The Digital Humanities Forum has funded a multimedia installation and social memory project headed by Deborah Thomas, Professor of Anthropology and Africana Studies at Penn. "Tivoli Stories" will create an online platform through which community members can publicly name and memorialize loved ones they lost during the May 2010 state of emergency in Kingston, Jamaica. On May 23 of that year, Jamaican security forces entered West Kingston to apprehend and extradite Christopher "Dudus" Coke to the United States, unleashing widespread violence that killed approximately 80 citizens and resulted in over 500 arrests. The project also raises questions regarding the normalization of this kind of state violence, and about the possibilities for transformation and repair.

  • Keep the "B" in Black

    In a November 18 New York Times op ed, PHF Regional Mellon Fellow Lori Tharps, Assistant Professor of Journalism at Temple University, explains why Black should always be capitalized when referring to people of the African diaspora.

  • The Growing Tendrils of Cyberlaw

    Writing in the November 15 issue of Forbes Magazine, Penn English, Cinema Studies, and Annenberg School Professor and DHF board member Peter Decherney weighs in on the US Copyright Office, the 1998 Digital Millennium Copyright Act (DMCA), and the growing tendrils of cyberlaw.

  • DHF Awards 11 Training Grants

    Congratulations to the following students and faculty who received Training Grants from the Digital Humanities Forum to attend various digital humanities training programs (DHSI, HILT, Digital.Humanities@Oxford, and Digital Islamic Humanities Project): Abeer Aloush (Near Eastern Lanuages and Civilizations), Florian Breitkopf (German), Tabea Cornel (History and Sociology of Science), Nese Devenot (Comparative Literature), Carolyn Fornoff (Hispanic Studies), Andrea Gazzoni (Italian Studies), Andrew Hudson (Religious Studies), Leslie Jones (Sociology), Prashant Kumar (History and Sociology of Science), Joan Lubin (English), and Raha Rafii (Near Eastern Languages and Civilizations).

  • Age of Wisdom More Than Foolishness?

    In Non-Violence and the French Revolution: Political Demonstrations in Paris, 1787–1795 (Cambridge University Press, Oct. 2014), Micah Alpaugh, Assistant Professor of History at University of Central Missouri, has written the first comprehensive quantitative study of protests during the French Revolution, work he conducted while a Forum Mellon Postdoctoral Fellow in 2011–12. What he reveals goes against common assumptions. While indeed a bloody revolution, protesters in Paris typically tried to avoid violence, conducting campaigns predominantly through peaceful marches, petitions, banquets, and mass meetings. Only rarely did any protests escalate to physical force, with no more than twelve percent of over 750 events apparently resulting in physical violence at any stage.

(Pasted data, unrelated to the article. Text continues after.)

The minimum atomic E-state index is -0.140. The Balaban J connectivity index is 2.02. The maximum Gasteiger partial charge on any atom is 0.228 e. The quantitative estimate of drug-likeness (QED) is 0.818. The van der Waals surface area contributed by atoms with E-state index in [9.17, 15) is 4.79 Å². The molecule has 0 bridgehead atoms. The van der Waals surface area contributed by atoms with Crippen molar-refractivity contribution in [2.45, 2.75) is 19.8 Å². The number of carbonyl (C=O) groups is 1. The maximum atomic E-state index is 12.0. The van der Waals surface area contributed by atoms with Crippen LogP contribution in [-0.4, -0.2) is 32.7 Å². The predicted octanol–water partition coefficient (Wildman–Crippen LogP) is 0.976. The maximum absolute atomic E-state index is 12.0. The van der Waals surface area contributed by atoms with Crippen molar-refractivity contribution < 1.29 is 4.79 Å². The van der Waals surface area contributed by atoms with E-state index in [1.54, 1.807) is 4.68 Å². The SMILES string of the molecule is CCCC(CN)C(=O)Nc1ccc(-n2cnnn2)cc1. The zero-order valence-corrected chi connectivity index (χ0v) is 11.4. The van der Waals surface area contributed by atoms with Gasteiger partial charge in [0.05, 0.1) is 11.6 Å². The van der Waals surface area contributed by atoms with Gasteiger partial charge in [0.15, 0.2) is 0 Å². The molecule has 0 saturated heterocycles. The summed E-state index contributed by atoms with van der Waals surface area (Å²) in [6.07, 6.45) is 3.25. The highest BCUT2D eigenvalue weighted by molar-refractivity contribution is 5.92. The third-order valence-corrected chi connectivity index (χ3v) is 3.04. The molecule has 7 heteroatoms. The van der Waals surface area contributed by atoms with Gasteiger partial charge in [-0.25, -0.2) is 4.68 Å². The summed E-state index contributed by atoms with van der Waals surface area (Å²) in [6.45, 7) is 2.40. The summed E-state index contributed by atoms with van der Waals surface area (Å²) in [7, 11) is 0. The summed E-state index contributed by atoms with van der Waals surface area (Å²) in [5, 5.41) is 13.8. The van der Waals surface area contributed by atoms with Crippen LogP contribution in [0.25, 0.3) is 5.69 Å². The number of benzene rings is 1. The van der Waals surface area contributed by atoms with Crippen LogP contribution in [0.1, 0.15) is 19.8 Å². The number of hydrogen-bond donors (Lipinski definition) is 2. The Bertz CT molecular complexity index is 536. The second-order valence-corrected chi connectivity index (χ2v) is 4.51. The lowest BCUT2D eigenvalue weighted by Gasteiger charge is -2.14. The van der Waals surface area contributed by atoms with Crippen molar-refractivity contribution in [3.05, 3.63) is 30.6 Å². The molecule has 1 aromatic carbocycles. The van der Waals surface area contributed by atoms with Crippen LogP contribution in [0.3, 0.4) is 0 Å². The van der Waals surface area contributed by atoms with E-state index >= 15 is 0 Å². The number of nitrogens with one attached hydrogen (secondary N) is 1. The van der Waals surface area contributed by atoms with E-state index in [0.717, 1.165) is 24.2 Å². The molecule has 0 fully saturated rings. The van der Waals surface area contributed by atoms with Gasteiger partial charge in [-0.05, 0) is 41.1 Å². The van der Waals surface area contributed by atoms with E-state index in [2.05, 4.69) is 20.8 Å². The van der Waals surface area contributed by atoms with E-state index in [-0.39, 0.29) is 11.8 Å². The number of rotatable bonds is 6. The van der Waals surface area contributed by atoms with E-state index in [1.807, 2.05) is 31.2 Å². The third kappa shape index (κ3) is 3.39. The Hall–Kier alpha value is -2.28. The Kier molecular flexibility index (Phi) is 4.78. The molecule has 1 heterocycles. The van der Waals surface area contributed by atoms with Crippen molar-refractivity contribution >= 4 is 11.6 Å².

• Wharton junior Leah Davidson chosen as UNESCO Youth Delegate, World Conference on Education for Sustainable Development

    Wharton management and finance junior Leah Davidson, a 2014-15 PHF Mellon Undergraduate Research Fellow and Chair of the Undergraduate Humanities Forum, has been selected as one of 50 young education for sustainable development (ESD) leaders out of over 5000 international applicants to participate in the UNESCO ESD Youth Conference in Okayama City, Japan on 7 November 2014. The group will present its recommendations at the UNESCO World Conference on ESD in Aichi-Nagoya, Japan the following week. Leah is also a writer for Climate Heroes, a media outlet that partners with the Global Call for Climate Action (GCCA) to produce portraits of environmental activists for the UN Climate Summit in NY and the Climate Talks in Paris.